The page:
Byzantine’s Transformation In The 700s

Background to the 7th Century: Key Developments and Events

The Landscape during the late 6th Century and early 7th Century

Byzantine’s Transformation: During the late 6th and early 7th centuries, Byzantium remained a powerful empire, similar to the Roman Empire of earlier times. While the Lombards controlled a large portion of Italy, they had been driven out of the Po valley by a joint Byzantine-Frankish attack in 590. Important cities like Ravenna, which was the center of the Western Roman Empire, and Rome, Naples, Calabria, Apulia, and Sicily were still under Byzantine control and provided significant wealth to pay for their own defense.

Africa was a relatively prosperous province, known for its grain production, although it was not as important as Egypt. Despite some issues with revolts by Moors and indications of a decline in the economy, it was able to pay for its own defense. The administration of Africa was similar to that of Italy, where power was held by an Exarch who had both military and civilian authority over the province.

The Balkans, which were facing pressure from Avars and Slavs, had been less wealthy than other provinces, particularly in the north, which had never fully developed urban centers. Additionally, the region was often a path for barbarian invasions, such as by the Goths and Huns, leading to frequent destruction. This resulted in a decline of urban areas and traditional cities in Greece. The fortification and rebuilding of about 400 places by Emperor Justinian, as described by historian Procopius, did not have a significant impact.

Anatolia, Syria-Palestine, and Egypt were the core of the Byzantine East and the foundation of Byzantine power. Despite being affected by the plague and facing invasions by the Persians in Syria, including the destruction of Antioch in 540, these regions remained the economic backbone of Byzantium. It is estimated that Egypt alone provided 30 to 40% of the Byzantine government’s revenue.

The Justinian Plague

The Justinian Plague, named after the Byzantine Emperor Justinian I, was a devastating pandemic that occurred in the year 541. The disease, believed to be caused by the bacterium Yersinia pestis, spread rapidly throughout the empire, causing widespread death and disruption. The plague is thought to have originated in the region of Egypt and quickly spread through the empire’s major trade routes and ports, reaching Constantinople, the capital of the Byzantine Empire, in the summer of 541.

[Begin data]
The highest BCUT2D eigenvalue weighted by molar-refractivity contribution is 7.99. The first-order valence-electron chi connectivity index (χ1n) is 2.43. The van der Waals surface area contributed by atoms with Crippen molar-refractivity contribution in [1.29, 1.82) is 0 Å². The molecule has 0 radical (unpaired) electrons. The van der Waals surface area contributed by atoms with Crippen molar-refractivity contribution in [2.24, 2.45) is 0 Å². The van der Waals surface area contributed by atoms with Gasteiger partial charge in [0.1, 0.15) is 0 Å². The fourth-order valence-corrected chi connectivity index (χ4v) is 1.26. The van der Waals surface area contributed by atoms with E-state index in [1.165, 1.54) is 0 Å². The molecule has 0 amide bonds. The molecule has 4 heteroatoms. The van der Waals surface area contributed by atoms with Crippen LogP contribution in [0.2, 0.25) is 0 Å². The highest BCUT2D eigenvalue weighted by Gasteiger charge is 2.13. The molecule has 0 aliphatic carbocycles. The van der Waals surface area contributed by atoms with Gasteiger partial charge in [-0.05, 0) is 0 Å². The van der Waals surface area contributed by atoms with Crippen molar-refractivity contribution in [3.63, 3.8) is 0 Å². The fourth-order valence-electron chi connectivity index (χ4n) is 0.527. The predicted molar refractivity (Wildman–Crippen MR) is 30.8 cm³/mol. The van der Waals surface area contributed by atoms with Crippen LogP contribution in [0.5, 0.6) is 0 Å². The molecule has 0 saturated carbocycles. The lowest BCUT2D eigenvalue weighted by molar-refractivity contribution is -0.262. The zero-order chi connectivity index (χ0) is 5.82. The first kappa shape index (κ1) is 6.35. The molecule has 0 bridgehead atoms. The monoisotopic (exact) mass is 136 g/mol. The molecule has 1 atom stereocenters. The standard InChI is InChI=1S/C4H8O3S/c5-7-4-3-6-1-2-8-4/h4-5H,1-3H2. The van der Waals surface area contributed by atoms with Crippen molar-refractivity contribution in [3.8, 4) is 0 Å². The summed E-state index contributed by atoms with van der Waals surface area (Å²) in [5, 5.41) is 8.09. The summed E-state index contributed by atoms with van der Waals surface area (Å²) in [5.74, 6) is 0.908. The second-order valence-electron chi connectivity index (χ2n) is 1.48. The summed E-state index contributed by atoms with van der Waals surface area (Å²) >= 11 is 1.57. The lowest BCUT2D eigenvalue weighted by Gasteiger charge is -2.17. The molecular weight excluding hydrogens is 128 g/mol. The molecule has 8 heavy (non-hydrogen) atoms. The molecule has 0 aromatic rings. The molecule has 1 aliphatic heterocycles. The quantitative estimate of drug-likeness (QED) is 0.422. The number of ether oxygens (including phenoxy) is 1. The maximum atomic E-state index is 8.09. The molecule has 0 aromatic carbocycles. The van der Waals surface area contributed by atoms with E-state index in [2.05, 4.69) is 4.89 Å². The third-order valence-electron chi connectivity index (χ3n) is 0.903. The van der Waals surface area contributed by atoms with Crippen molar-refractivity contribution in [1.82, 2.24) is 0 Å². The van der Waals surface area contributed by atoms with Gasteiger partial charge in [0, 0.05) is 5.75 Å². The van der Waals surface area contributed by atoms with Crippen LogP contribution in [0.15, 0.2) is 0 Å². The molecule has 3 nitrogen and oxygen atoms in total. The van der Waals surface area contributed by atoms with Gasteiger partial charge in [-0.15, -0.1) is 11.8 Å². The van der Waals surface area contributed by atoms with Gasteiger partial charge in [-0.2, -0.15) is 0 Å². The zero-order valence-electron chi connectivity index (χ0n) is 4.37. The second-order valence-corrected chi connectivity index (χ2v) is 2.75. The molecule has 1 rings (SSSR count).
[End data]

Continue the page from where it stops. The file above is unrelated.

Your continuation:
The plague is estimated to have killed millions of people, with some estimates suggesting that it may have killed as much as 25-50% of the population in affected areas. The pandemic had a significant impact on the Byzantine Empire, causing economic and social upheaval, as well as weakening the empire’s military capabilities. The plague also contributed to the decline of several major cities, including Alexandria, and had a lasting impact on the empire’s economy and population.

 

Byzantine Emperors of the 7th Century

Mauricius Flavius Tiberius

Maurice, also known as Mauricius Flavius Tiberius, was a highly skilled military leader and emperor who lived in the 6th century. He started his career as a government notary, but quickly rose through the ranks to become the commander of the imperial forces in the East. He gained a reputation for his victories against the Persians and was chosen as the successor of emperor Tiberius II. On August 5, 582, he became the emperor and was engaged to Tiberius’ daughter, Constantina. He was crowned on August 13, the day before Tiberius’ death.

In the East, Maurice led his armies against Persia, achieving a successful peace settlement after supporting Khosrow II’s claim to the Persian throne.

With peace restored, he focused on the North, where nomadic Slavs and Avars were settling in the empire. His campaign had some success, as the Avars switched to the imperial side in 602.